Under the Big Oak in Thomasville Georgia

The Big Oak was a sapling when America was first being colonized.

Thomasville, Georgia, is known for its expansive rose garden. We arrived just two days after the end of their annual springtime Rose Festival and the roses were at their peak.

Thomasville Rose Garden in Georgia

The Thomasville Rose Garden

This garden has many different varieties of roses, and we really enjoyed the lovely shapes and heavenly scents of each variety.

Thomasville Rose Garden Georgia

We just missed the annual Rose Festival by two days…


“A rose by any other name would smell as sweet,” Shakespeare’s Juliet said of Romeo…

Roses in Thomasville Rose Garden Georgia

Even the petals that fell on the ground around the rose bushes were lovely.

Rose petals in Thomasville Rose Garden Georgia

Rose petals beneath a rose bush that had already come and gone.

Spring was springing all around us, and huge magnolia trees were in full blossom too. What a handsome flower they have!!

Blooming Magnolia flower blossom

Magnificent maganolia!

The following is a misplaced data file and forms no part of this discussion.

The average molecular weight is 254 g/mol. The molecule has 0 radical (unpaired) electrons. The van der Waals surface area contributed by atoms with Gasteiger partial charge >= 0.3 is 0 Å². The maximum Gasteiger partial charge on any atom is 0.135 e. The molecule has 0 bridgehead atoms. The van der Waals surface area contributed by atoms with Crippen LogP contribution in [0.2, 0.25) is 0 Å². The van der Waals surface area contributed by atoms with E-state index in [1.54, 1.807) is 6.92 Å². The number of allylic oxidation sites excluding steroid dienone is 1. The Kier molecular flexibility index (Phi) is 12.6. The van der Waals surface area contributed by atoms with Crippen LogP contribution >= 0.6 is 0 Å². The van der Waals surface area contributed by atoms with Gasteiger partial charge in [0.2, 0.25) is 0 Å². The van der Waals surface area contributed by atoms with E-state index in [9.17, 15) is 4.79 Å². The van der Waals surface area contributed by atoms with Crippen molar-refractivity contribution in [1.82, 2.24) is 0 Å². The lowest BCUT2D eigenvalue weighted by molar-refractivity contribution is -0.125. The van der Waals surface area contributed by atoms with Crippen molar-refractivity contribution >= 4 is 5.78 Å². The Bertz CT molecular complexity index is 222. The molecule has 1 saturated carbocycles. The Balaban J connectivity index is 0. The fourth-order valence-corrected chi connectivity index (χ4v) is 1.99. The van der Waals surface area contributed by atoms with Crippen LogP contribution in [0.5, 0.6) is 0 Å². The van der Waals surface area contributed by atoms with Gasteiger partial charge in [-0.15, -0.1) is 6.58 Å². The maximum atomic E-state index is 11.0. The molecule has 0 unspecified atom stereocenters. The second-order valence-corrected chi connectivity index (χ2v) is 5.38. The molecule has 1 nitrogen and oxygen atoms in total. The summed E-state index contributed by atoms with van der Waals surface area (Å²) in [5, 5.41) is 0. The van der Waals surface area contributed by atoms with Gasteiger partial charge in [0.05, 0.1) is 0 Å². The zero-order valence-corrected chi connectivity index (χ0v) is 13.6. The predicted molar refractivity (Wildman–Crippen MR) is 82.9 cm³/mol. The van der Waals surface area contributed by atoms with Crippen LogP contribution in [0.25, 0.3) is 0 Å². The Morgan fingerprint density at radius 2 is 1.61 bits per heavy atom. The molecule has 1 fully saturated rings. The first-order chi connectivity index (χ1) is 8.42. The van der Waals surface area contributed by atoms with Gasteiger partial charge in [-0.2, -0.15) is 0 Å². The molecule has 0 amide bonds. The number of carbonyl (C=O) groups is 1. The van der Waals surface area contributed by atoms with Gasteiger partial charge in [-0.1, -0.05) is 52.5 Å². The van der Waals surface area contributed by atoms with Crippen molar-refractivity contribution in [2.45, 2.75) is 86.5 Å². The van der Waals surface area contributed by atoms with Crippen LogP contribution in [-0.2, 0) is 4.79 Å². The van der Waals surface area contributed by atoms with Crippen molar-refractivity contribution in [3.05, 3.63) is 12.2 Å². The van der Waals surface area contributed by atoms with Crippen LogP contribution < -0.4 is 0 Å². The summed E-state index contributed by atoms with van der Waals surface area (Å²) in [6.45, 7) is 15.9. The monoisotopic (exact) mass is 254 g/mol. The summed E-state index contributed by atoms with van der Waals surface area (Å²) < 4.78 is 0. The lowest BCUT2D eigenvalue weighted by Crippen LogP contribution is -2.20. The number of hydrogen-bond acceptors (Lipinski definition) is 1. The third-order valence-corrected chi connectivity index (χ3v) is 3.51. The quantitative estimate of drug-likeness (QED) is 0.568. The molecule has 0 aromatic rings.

Not far from the Rose Garden is a pretty park with a big pond and a peaceful air called Cherokee Lake Park. We wandered along the water’s edge and watched some young goose families make their way across the vast lawns.

Geese with goslings

A little goose family trucks across the lawns at Cherokee Lake Park in town.

These guys were just too cute. They reminded us of the little sandhill crane chicks we had seen back in Sarasota Florida a month earlier. (And we’ve heard from our friend there, by the way, that they have been spotted again and are now half the size of their parents and are doing very well!).

Gosling in the grass

A little gosling rests in the grass.

Our stay in Thomasville was just a few days, but it was a great first stop in Georgia, and is one of the towns we enjoyed most on our all-too-brief tour of this pretty state.

Songbird at Thomasville Rose Garden Georgia

Thomasville was a wonderful introduction to Georgia for us.